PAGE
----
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Neuro rehab research

“Quality of stroke care is advancing but gaps exist”

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In its latest annual review of quality improvement advances in stroke care studies, the journal Stroke highlights updates in the field.

The review authors include Regenstrief Institute Research Scientist Dawn Bravata, M.D., and colleagues highlight updates in the field.

Dr Bravata, says: “Quality improvement exists to ensure that every patient with stroke or at risk of stroke is getting the care that they are eligible to receive. Quality improvement activities can happen at a clinic level or hospital level or nationwide level.

“Stroke is a complex disease and stroke patients often require care by a variety of clinicians – neurologists, internists, nurses, pharmacists, physical therapists, rehab specialists and others. All can make contributions to quality improvement. Innovations that are multidimensional and multicomponent are often the ones that were successful in improving quality of care.”

Studies published throughout 2022 cover the continuum of care, ranging from pre-hospitalisation to acute care to rehabilitation settings. As in years prior, the overwhelming majority of quality improvement for stroke care research focused on the hyperacute (immediate post-stroke) period.

Most studies continued the theme of being from urban settings within developed nations with only one study of a rural population. Studies cover the spectrum from single hospital reports to regional and national care evaluations.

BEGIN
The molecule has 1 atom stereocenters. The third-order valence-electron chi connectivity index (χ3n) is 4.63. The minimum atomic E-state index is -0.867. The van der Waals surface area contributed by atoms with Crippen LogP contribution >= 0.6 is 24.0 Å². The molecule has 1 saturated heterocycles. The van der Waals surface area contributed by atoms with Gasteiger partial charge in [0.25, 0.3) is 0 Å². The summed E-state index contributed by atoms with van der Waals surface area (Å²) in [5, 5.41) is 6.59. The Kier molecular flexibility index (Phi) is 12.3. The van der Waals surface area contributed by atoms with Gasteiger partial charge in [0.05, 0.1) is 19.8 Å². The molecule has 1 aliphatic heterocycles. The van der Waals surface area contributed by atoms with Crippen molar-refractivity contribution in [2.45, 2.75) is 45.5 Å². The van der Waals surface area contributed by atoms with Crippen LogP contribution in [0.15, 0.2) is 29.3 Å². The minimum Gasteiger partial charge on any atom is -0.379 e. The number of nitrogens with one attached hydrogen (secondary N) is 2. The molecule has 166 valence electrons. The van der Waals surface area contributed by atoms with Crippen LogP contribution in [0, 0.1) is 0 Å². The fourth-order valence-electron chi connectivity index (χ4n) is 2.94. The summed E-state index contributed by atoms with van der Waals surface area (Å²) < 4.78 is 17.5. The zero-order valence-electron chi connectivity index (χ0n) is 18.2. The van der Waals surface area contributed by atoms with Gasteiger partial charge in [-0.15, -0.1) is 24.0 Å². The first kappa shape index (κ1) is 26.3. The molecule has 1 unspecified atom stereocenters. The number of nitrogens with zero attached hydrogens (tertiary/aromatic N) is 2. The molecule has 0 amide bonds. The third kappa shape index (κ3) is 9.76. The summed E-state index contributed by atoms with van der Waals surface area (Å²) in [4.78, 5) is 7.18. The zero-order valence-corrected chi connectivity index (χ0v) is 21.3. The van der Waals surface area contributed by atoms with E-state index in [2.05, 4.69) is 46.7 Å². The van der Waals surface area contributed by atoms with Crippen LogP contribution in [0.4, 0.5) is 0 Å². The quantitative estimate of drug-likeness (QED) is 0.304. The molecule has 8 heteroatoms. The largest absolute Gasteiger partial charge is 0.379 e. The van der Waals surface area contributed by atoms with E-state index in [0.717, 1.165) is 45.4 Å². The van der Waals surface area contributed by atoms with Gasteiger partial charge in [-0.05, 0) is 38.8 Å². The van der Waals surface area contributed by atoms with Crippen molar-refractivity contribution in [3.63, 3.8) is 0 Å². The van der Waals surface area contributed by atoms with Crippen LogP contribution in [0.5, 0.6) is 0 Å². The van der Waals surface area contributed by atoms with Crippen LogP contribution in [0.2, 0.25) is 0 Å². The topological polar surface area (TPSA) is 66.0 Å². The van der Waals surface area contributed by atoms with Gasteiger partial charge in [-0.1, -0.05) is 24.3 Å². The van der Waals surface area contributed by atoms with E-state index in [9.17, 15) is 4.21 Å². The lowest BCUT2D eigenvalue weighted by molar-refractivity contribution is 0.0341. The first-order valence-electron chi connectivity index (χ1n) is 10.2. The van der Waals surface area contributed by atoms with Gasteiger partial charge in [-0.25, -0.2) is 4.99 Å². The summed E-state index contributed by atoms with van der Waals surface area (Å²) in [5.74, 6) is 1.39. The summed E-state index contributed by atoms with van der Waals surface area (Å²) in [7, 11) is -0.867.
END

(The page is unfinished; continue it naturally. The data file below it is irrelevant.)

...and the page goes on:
The review authors identified what they consider to be five gaps in stroke quality improvement research:

  1. Studies are needed to describe quality improvement initiatives from rural healthcare settings, small facilities and underrepresented countries.
  2. Segments of the continuum of care require attention, especially transitions of care, primary care and risk-factor management.
  3. Studies on quality improvement for haemorrhagic stroke and transient ischaemic attack are needed, as most studies focused on acute ischaemic stroke.
  4. Approaches to support scalability and sustainability of quality improvement initiatives should be evaluated.
  5. De-implementation projects should be undertaken to reduce inappropriate care.

They also note that, from a policy evaluation perspective, comparison of stroke care quality across hospitals “before” versus “after” the public reporting of hospital performance data is critical to motivating quality improvement.

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